When going through the settings menu you can change IP settings, usernames and passwords (max 8 characters or it will kind of break), set alarms but there is no sign of Telnet settings. Also quite a few settings aren’t necessarily functional: When you set something, store it and go back to menu the setting will be reset. This is the fact for a random variety of settings (but it seems static for each one). As such the web interface seems very very broken. I have to admit, I’ve never had the heart to actually break the web interface even further especially as its very unstable.
I’m not planning on starting a discussion on Telnet now but it’s insecure and simply not made to be exposed to the public Internet. Especially if the user himself has no way of actually configuring telnet and does not even know the password. Luckily, using some secret sophisticated Hacker magic and some advanced tools I was able to crack a valid account on the device: root:123456 .
I myself actually used this account to add a few extra tools to the camera to attach it to my network.
As the camera’s platform is generally open it would be trivial to put together a small binary for running on the webcam and, well, making it your slave. Above this there also seem to be quite a few of these online (they can be found easily with all well-known search engines). As mentioned before, the Telnet credentials are not generally documented for the camera so this interface can probably be misused on every available camera. On the other hand the telnet port is not always exposed to the Internet. From my experience with the camera, even though I have not analyzed the web interface, I do expect there to be a few critical vulnerabilities available which might be exploited. (Otherwise one might just use the firmware updating mechanism.)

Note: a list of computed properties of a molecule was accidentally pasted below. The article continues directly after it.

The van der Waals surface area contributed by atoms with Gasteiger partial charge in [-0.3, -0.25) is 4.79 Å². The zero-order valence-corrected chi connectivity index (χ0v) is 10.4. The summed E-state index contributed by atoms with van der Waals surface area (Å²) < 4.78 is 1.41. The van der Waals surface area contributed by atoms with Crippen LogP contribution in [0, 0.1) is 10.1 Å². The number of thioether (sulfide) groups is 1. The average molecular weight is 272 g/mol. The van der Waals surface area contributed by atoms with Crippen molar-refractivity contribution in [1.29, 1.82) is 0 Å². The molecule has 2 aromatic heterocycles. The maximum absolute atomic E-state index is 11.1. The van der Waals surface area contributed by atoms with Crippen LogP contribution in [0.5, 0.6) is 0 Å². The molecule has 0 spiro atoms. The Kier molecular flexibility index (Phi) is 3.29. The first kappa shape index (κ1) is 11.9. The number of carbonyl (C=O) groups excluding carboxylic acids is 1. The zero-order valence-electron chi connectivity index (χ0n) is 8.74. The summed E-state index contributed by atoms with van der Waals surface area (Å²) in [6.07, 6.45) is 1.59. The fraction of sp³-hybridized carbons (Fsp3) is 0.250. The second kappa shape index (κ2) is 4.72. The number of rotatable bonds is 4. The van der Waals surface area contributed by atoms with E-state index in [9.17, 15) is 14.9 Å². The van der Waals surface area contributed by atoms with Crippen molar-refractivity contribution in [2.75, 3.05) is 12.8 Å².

This blogpost only covered one small range of IoT devices and I do expect that there are very many more devices with similar issues. Still I have not, yet, been able to make up my mind if the potential flaws in the web interface and the open telnet port actually are the big problem. Yes, they suck, they must not be there in a commercial product – but: No password -> No Security! Even if the cameras them selves were secure, users would still expose unconfigured cameras to the Internet. As such I’d love to see IoT devices which will not connected to the Internet before being properly configured (only allow the use of UPnP if a secure password has been set on the device). Most surely this sounds easier than it is, but it will probably be the only way of protecting users from themselves.
For those interested in IoT security: I will discuss hardware security of IoT devices at the IoT Insight Summit 2016 in a few weeks, and my colleagues will host some other cool sessions, too 🙂
A Quick Addition
Looking at Trend Micro’s documentation on “ELF_BASHLITE.SMB” from November 2014 you can actually see that my camera would already have been a target back then. ELF_BASHLITE.SMB has a scanner functionality which will generate random IP addresses, test for telnet and try to login using “root”:”123456″ (among other credentials). As such it could have been close to it’s second botnet birthday while I was writing this post.